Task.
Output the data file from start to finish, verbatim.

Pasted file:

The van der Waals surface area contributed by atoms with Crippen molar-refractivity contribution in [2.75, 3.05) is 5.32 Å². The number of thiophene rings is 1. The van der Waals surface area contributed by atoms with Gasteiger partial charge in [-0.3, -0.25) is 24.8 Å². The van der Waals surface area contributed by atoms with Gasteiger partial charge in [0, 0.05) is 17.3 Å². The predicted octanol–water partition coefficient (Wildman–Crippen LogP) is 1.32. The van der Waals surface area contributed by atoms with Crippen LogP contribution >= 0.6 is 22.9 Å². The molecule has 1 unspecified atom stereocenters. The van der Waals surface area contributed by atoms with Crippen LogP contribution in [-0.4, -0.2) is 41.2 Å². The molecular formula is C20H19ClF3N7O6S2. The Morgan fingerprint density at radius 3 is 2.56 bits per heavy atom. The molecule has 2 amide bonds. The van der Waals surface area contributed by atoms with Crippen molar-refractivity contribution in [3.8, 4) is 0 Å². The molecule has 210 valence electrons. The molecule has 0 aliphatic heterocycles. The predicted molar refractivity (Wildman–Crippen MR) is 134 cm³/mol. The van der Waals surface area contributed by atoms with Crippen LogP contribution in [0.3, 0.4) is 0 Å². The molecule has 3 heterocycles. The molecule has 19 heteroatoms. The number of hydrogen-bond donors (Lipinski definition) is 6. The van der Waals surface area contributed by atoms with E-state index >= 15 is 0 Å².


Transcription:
The van der Waals surface area contributed by atoms with Crippen molar-refractivity contribution in [2.75, 3.05) is 5.32 Å². The number of thiophene rings is 1. The van der Waals surface area contributed by atoms with Gasteiger partial charge in [-0.3, -0.25) is 24.8 Å². The van der Waals surface area contributed by atoms with Gasteiger partial charge in [0, 0.05) is 17.3 Å². The predicted octanol–water partition coefficient (Wildman–Crippen LogP) is 1.32. The van der Waals surface area contributed by atoms with Crippen LogP contribution >= 0.6 is 22.9 Å². The molecule has 1 unspecified atom stereocenters. The van der Waals surface area contributed by atoms with Crippen LogP contribution in [-0.4, -0.2) is 41.2 Å². The molecular formula is C20H19ClF3N7O6S2. The Morgan fingerprint density at radius 3 is 2.56 bits per heavy atom. The molecule has 2 amide bonds. The van der Waals surface area contributed by atoms with Crippen molar-refractivity contribution in [3.8, 4) is 0 Å². The molecule has 210 valence electrons. The molecule has 0 aliphatic heterocycles. The predicted molar refractivity (Wildman–Crippen MR) is 134 cm³/mol. The van der Waals surface area contributed by atoms with Crippen LogP contribution in [0.3, 0.4) is 0 Å². The molecule has 3 heterocycles. The molecule has 19 heteroatoms. The number of hydrogen-bond donors (Lipinski definition) is 6. The van der Waals surface area contributed by atoms with E-state index >= 15 is 0 Å².